Dr. Kristin Scott: Discovering How the Brain Perceives the Sensory World
2003 - Dr. Kristin Scott is studying the fly brain to understand how flies are attracted to sweet substances, avoid bitter substances, and really seem to like alcohol—in short, how the fly brain knows what the fly is tasting. “I’m looking at sensory perception in the fly because it’s a very simple system,” Dr. Scott explains. “The idea is that if you understand how a simple system works, your understanding will have more general application.”
Kristin Scott's research on taste perception in the common housefly is designed to understand how sensory perception works in the brain.Dr. Scott, a 2002 BWF Career Awardee in the Biomedical Sciences, says she chose taste perception to study first, “because ligands [chemical substances] are well defined. We can take the sophisticated approaches that have been developed and use them to study brain function and behavior.”
In her research, Dr. Scott says she has discovered that the fly has about 60 candidate taste receptors, the molecules that recognize ligands. “There were a much greater number of receptors than we expected,” she adds. “Then we learned that each taste neuron expresses only one taste receptor gene. The fly has a large number of different taste neurons and each one is likely to recognize only a small subset of taste cues.”
Her discovery means that the fly does discriminate between tastes. It also means, she says, that the different taste neurons are molecularly distinct, which enables her and her colleagues to label the neurons with different colors and see how tastes are mapped higher in the brain.
“This research is designed to answer a basic question: how does sensory perception work?” Dr. Scott explains. This will tell us something about how brains in general work.” It might also have some future application to insect pest control, she adds.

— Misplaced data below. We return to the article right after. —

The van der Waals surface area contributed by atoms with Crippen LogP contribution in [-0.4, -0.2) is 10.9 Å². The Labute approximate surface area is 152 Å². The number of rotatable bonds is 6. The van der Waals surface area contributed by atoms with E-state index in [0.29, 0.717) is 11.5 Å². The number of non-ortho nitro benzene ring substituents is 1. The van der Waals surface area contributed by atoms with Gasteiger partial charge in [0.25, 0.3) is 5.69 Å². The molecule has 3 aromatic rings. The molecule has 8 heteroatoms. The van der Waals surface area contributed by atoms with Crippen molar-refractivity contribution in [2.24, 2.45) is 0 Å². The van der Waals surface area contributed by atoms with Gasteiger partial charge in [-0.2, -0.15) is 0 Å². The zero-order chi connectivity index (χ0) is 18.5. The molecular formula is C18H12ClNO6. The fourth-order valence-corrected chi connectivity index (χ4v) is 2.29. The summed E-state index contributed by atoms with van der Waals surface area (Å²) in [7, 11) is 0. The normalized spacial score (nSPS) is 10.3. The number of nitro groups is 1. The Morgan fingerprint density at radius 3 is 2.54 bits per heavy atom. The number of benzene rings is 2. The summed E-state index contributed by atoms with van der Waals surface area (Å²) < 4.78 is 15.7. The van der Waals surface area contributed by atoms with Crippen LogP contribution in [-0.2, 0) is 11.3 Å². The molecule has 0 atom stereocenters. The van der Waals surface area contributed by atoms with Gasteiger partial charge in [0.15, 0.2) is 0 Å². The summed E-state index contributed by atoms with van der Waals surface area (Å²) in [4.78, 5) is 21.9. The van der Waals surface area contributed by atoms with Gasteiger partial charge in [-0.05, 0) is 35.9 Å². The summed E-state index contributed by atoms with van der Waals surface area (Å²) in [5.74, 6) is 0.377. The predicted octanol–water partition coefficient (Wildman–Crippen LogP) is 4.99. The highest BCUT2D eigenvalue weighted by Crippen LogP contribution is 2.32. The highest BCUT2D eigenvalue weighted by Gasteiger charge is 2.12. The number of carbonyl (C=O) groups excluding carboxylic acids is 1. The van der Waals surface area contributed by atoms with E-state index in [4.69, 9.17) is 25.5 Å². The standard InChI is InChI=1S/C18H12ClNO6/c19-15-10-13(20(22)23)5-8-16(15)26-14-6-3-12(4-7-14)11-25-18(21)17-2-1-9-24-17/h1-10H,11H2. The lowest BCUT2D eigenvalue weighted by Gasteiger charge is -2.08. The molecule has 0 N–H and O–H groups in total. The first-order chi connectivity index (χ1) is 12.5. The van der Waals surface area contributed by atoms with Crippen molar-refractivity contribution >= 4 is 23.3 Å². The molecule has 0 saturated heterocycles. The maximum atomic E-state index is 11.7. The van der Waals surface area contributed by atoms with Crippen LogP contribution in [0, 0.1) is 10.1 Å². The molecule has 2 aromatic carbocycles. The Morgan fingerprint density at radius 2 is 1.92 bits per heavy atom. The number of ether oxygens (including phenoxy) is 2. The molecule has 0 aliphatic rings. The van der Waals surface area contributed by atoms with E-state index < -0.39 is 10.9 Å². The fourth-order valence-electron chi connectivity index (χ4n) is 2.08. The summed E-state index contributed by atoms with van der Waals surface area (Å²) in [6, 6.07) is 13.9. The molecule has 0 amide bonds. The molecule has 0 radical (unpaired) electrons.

As a graduate student at the University of California-San Diego, Dr. Scott says she was interested in cellular signaling. When she took up her postdoctoral fellowship at Columbia University, she decided to investigate intercellular communication—how neurons interact with each other. “The taste system seemed like a simple system to begin to look at that,” she says.
It was her brother’s chemistry set that first sparked Dr. Scott’s interest in science, she recalls. Then, when she was 12, she read James Watson’s Double Helix. “I really liked the idea that there was an interactive community of scientists who would test models,” she relates. “It sounded like a great life.” But it wasn’t until she’d graduated from the University of Chicago with a biology degree and began working as a lab technician in San Diego that she thought about having her own lab some day.
Now, after years of study, that dream is a reality. In October 2002, Dr. Scott set up her lab and took up her post as an assistant professor in the department of molecular and cell biology at the Helen Wills Neuroscience Institute at the University of California–Berkeley.
Asked why she chose to focus on neuroscience, Dr. Scott replies, “I’m interested in how the brain works. Neuroscience allows you to take a scientific approach to basic philosophical questions such as how the brain sees the outside world,” she says. “Such questions have been debated from the time of the ancient Greeks onward.” She adds that her father, a philosophy professor, may have had something to do with her interest in philosophical issues.
In her first year at Berkeley, Dr. Scott will have no teaching duties and will be able to focus on setting up her lab and continuing her research. “The BWF award has been essential for my beginning phase as a faculty member,” she says. “It frees me to think about scientific problems instead of scientific funding, and it allows me to take on risky projects and turn them into tractable projects. I can focus on the research rather than peripheral things.”
Though she says most of her life revolves around the lab, she does love to read and travel. During her year as a lab technician, Dr. Scott worked for nine months and then took three months off to travel alone in Indonesia and Thailand, which, she says, were spectacular and exotic. Her current choice of reading material includes books on the American Revolution and the Civil War. Her biggest luxury, she says, was reading Tolstoy’s War and Peace.
Looking to the future, Dr. Scott says she hopes to be able to answer more and more complex questions about the fly brain. “Eventually,” she says, “I can imagine building on my taste research to explore how tastes are based on learning, experience and even starvation experience. I want to see how the olfactory sense modifies taste behavior and also look at other systems and complex neural integration.”